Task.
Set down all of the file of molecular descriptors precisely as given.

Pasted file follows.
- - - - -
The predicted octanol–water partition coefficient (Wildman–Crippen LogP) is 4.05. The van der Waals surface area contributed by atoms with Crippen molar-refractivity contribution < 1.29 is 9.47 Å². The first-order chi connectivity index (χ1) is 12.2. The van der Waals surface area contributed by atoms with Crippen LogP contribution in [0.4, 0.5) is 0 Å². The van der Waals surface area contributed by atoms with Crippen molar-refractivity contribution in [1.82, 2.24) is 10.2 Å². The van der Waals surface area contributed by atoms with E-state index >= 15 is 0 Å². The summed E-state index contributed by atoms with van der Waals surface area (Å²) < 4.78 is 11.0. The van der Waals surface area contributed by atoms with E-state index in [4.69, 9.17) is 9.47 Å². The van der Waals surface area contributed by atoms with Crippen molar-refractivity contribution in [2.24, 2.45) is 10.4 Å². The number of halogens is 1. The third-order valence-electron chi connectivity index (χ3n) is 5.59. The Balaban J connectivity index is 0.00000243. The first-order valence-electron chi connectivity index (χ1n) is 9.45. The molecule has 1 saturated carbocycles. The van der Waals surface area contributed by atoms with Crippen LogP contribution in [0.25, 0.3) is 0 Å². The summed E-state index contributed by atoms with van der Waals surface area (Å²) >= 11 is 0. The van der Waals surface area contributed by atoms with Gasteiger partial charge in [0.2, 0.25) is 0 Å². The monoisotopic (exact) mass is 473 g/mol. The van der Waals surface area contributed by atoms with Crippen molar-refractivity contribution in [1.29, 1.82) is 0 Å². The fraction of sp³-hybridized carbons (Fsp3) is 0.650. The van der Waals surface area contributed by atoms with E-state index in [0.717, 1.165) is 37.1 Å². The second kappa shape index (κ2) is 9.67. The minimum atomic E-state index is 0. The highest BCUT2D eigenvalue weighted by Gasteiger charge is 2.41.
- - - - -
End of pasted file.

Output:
The predicted octanol–water partition coefficient (Wildman–Crippen LogP) is 4.05. The van der Waals surface area contributed by atoms with Crippen molar-refractivity contribution < 1.29 is 9.47 Å². The first-order chi connectivity index (χ1) is 12.2. The van der Waals surface area contributed by atoms with Crippen LogP contribution in [0.4, 0.5) is 0 Å². The van der Waals surface area contributed by atoms with Crippen molar-refractivity contribution in [1.82, 2.24) is 10.2 Å². The van der Waals surface area contributed by atoms with E-state index >= 15 is 0 Å². The summed E-state index contributed by atoms with van der Waals surface area (Å²) < 4.78 is 11.0. The van der Waals surface area contributed by atoms with E-state index in [4.69, 9.17) is 9.47 Å². The van der Waals surface area contributed by atoms with Crippen molar-refractivity contribution in [2.24, 2.45) is 10.4 Å². The number of halogens is 1. The third-order valence-electron chi connectivity index (χ3n) is 5.59. The Balaban J connectivity index is 0.00000243. The first-order valence-electron chi connectivity index (χ1n) is 9.45. The molecule has 1 saturated carbocycles. The van der Waals surface area contributed by atoms with Crippen LogP contribution in [0.25, 0.3) is 0 Å². The summed E-state index contributed by atoms with van der Waals surface area (Å²) >= 11 is 0. The van der Waals surface area contributed by atoms with Gasteiger partial charge in [0.2, 0.25) is 0 Å². The monoisotopic (exact) mass is 473 g/mol. The van der Waals surface area contributed by atoms with Crippen molar-refractivity contribution in [1.29, 1.82) is 0 Å². The fraction of sp³-hybridized carbons (Fsp3) is 0.650. The van der Waals surface area contributed by atoms with E-state index in [0.717, 1.165) is 37.1 Å². The second kappa shape index (κ2) is 9.67. The minimum atomic E-state index is 0. The highest BCUT2D eigenvalue weighted by Gasteiger charge is 2.41.